Tom’s foot was still giving him grief so a very long Music Canyon/Muddy Creek loop was scrapped from the plans. Instead we headed to Baptist Draw and Upper Chute Canyons. It was only after we turned onto the access road, having already driven for over an hour on the main road, that we realised we could have cut off 100km of driving by taking the Temple Mount Road directly from where we’d been overnight. A lesson in having a look at the map rather than just following directions on the track notes! Getting to the trailhead took longer than expected as the roads were pretty rocky. The canyon (including walk in and out) only looked like about 4km all up and Tom was having trouble understanding how it would take 4-6 hours. Another super-easy canyon to get into, and it was a good one. We were pleased to be out of the squeezy narrows and enjoyed the ‘narrow enough to walk through without being awkward’ nature of Baptist Draw. The abseil into Upper Chute was beautiful (unfortunately my photo below does not do it justice).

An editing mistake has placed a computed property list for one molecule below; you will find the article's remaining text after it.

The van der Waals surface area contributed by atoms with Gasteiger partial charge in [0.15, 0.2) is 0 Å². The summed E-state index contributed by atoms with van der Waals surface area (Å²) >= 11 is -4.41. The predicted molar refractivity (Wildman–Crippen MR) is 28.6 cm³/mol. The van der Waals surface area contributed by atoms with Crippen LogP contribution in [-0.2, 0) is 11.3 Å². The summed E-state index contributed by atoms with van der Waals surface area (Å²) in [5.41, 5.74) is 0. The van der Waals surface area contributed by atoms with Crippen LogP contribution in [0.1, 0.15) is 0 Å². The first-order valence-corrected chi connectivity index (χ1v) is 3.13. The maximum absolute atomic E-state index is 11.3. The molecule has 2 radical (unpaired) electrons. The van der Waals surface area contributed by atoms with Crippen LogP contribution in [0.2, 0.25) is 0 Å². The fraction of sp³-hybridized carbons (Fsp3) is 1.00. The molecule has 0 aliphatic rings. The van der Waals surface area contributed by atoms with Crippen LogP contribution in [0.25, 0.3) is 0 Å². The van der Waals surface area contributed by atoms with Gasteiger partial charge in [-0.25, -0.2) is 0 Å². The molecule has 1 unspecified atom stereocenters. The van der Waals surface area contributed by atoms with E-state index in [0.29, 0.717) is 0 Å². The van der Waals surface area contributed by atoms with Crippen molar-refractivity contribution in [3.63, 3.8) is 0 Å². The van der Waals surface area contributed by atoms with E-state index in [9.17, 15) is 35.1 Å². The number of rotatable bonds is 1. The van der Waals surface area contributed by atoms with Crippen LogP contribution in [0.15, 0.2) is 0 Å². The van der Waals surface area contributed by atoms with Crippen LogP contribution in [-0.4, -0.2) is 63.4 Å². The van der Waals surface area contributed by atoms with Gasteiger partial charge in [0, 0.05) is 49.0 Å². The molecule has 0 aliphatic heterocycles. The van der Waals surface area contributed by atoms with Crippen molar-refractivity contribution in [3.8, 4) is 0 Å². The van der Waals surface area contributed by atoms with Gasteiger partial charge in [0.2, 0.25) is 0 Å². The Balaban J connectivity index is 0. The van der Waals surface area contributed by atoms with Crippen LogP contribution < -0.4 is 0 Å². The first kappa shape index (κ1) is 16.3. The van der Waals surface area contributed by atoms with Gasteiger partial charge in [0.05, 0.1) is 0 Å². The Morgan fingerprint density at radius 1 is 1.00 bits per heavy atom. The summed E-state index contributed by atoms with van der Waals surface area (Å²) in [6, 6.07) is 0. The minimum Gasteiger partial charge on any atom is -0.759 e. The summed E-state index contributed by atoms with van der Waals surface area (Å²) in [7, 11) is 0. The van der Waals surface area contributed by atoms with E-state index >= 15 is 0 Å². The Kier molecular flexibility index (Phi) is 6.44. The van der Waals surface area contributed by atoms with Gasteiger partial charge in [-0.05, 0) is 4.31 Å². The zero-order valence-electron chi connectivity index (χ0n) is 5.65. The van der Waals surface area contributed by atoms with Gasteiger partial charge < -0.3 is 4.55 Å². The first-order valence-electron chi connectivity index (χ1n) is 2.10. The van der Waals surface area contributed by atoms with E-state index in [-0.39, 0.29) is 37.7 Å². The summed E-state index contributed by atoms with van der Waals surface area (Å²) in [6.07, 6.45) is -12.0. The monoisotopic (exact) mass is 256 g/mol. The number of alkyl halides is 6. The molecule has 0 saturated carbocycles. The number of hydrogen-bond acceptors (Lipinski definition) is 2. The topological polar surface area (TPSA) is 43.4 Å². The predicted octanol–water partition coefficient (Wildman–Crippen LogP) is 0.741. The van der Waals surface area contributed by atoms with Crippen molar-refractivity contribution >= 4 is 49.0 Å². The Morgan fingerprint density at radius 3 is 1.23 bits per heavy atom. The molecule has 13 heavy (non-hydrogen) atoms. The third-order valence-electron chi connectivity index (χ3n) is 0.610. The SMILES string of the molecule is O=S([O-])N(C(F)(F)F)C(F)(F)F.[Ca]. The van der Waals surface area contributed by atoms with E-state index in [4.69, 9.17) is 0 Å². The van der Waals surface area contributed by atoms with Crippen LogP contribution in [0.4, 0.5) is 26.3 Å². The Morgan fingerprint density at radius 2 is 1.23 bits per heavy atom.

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Tom abseiling into Upper Chute Canyon from Baptist Draw Canyon

We had no idea that Upper Chute was going to be so stunning, or so long! There was plenty of water, and it was icy cold. We were glad it was never more than waist deep as we hadn’t bothered with wetsuits. Despite the beauty we were both glad when the narrows finally relented and there was no more mud or water! It took its toll on us. I went a cropper in the mud and landed heavily on my knee and Tom strained his shoulder as well as falling into a pool while high bridging to avoid the water.

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Upper Chute Canyon

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This was meant to be a video, but technology fail on my part. Taken just before Tom fell in.

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Ascending Upper Chute Canyon. Water was freezing!